Peru is the world’s 9th leading producer of certified Fair Trade and organic Arabica coffee. Peru’s coffee areas stretch along the eastern slopes of the Andes, covering 17 of 24 regions. A third of all agricultural employment in Peru is connected to coffee and 75% of its coffee is produced by smallholders. National priorities for coffee include increasing productivity using sustainable approaches, improving the consistency of quality, and building international awareness and demand for Peruvian coffee. Peru is also one of the most biodiverse countries in the world, and new species of flora and fauna are still being described in Peruvian coffee growing regions. Understanding and conserving the biodiversity of Peruvian coffee farming regions will compliment national and international efforts to increase the sustainability of the Peruvian coffee sector.
How are shade trees currently used in Peruvian coffee farms?
Smallholder farmers cultivate coffee in diverse farming systems that can be categorized as complex agroforestry, simple agroforestry, and monoculture. Complex agroforestry, which includes most traditional agroforestry systems, typically include 6 to 30 tree species per farm that form multi-layered strata and provide shade for the coffee. These systems are typically located close to the farmer’s house, require low levels of maintenance, and have irregular spacing of both coffee and shade trees. Additional annual and perennial crops are cultivated together with the coffee, and can be used for household subsistence, for ceremonial or religious purposes, or sold. Despite producing low coffee yields, complex agroforestry systems are considered productive and sustainable at the farm level.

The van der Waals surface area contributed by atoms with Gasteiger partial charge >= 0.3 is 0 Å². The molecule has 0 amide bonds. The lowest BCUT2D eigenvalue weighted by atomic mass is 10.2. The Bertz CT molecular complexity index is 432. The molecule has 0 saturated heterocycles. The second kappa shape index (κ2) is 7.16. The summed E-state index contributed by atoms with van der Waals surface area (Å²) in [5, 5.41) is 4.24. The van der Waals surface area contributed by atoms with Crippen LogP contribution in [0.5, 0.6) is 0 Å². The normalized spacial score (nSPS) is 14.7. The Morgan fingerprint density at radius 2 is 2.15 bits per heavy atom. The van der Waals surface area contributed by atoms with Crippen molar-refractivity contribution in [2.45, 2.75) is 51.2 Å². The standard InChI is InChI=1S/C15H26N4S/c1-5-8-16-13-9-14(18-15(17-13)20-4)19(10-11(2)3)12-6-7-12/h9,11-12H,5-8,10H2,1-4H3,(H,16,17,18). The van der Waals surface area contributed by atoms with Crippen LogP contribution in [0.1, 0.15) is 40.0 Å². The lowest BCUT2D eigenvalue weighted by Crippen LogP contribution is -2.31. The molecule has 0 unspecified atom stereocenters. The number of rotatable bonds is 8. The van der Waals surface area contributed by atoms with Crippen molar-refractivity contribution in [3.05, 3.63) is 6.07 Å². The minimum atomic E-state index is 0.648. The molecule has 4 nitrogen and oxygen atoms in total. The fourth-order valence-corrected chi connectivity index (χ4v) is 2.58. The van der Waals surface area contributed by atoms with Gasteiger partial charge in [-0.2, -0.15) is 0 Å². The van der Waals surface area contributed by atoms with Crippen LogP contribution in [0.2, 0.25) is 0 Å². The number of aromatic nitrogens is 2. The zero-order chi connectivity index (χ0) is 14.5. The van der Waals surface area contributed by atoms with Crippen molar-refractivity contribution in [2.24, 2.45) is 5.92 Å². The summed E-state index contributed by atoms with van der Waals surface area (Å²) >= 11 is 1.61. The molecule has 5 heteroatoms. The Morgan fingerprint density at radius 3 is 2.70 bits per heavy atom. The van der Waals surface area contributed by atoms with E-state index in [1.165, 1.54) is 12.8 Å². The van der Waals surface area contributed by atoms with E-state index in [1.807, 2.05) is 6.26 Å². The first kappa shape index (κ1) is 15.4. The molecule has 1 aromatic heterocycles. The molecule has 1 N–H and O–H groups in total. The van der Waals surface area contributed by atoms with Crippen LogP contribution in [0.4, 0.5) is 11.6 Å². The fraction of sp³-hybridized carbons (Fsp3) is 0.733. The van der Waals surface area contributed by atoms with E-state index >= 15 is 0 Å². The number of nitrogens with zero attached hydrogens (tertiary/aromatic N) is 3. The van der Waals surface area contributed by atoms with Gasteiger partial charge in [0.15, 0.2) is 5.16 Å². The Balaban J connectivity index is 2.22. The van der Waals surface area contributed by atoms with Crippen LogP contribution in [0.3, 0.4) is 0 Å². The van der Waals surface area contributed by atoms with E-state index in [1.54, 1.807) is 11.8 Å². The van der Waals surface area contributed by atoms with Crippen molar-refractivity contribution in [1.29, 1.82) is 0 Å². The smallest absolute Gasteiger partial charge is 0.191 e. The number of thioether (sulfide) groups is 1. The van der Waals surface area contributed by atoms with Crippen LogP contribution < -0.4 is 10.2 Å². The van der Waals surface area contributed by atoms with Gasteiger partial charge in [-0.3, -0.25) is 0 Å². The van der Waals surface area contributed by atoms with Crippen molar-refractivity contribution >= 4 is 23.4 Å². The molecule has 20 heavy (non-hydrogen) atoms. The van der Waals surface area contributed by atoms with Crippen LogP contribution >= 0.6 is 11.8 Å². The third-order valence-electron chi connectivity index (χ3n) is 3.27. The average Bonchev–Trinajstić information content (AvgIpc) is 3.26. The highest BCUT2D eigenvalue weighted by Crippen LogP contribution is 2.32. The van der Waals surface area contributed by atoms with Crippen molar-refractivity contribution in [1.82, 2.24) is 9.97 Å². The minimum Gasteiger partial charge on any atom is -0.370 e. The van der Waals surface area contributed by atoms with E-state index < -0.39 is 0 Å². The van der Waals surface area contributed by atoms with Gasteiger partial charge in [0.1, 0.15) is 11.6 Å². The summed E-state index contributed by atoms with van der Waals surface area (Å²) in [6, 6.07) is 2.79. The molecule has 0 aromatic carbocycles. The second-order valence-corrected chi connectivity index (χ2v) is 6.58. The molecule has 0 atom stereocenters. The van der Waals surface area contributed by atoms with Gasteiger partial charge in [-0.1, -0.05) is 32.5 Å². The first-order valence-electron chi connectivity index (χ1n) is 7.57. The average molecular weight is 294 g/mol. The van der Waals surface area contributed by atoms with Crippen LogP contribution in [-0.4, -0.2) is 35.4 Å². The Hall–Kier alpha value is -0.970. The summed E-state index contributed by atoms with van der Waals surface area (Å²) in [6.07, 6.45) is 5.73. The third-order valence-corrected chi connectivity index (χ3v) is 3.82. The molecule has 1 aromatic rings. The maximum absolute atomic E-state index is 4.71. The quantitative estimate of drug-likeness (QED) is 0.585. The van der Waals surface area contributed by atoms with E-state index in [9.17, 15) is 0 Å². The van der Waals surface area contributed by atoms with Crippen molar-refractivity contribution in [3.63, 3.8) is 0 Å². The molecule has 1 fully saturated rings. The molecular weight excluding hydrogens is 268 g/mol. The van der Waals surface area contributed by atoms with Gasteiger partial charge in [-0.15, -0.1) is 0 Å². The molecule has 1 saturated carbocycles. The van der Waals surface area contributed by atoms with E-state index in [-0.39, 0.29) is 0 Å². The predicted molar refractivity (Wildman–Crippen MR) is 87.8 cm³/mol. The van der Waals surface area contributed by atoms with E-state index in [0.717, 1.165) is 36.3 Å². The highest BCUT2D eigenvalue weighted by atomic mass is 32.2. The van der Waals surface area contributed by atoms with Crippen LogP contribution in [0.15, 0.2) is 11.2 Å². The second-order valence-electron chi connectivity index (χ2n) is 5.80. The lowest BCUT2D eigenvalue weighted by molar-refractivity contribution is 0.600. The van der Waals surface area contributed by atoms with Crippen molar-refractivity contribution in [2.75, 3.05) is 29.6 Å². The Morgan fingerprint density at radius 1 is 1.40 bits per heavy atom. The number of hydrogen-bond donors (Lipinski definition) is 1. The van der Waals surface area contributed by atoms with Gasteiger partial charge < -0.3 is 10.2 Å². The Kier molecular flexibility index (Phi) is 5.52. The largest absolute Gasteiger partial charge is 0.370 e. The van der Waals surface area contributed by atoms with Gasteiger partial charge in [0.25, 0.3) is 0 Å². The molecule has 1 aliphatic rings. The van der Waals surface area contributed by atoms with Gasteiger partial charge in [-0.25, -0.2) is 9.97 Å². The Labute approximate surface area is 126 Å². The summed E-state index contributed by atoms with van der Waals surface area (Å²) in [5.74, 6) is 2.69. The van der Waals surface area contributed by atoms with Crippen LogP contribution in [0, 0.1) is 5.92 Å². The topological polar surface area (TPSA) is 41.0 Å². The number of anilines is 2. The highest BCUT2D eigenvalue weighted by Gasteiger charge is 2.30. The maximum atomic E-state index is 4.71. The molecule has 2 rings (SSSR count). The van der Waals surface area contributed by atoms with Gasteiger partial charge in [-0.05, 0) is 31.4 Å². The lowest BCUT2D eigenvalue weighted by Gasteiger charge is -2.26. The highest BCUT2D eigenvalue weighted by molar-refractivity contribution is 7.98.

Coffee was traditionally cultivated under a dense and diverse canopy of native shade trees in Peru. However, as coffee production increases in the country, full sun monocultures and simple agroforestry systems are increasing in prevalence. The most common coffee shade trees in Peru belong to the genus Inga, which fixes nitrogen in the soils and provides intermediate, dappled filtration of sunlight to coffee plants. Hundreds of native Inga species occur in Peru, and at least seven are commonly used as coffee shade trees. These trees provide excellent ecosystem services to coffee and support a diverse array of insect, fruit, and nectar eating wildlife. Many native, old growth hardwood trees are still found on Peruvian coffee farms. However, the future of these giants is not secure. As coffee agriculture intensifies, the diversity and density of trees on farms tends to decrease.
Increasingly, introduced timber species are being planted together with coffee. Even though pine and eucalyptus species may compete with coffee production, farmers often choose to plant these species within or next to coffee farms because strong timber markets exist for those species. These exotic timber species tend to have low value for biodiversity and may change the chemical composition of the soils. Timber markets for native hardwoods also exist in most coffee regions, and this catalog highlights many native hardwood species used for lumber and construction.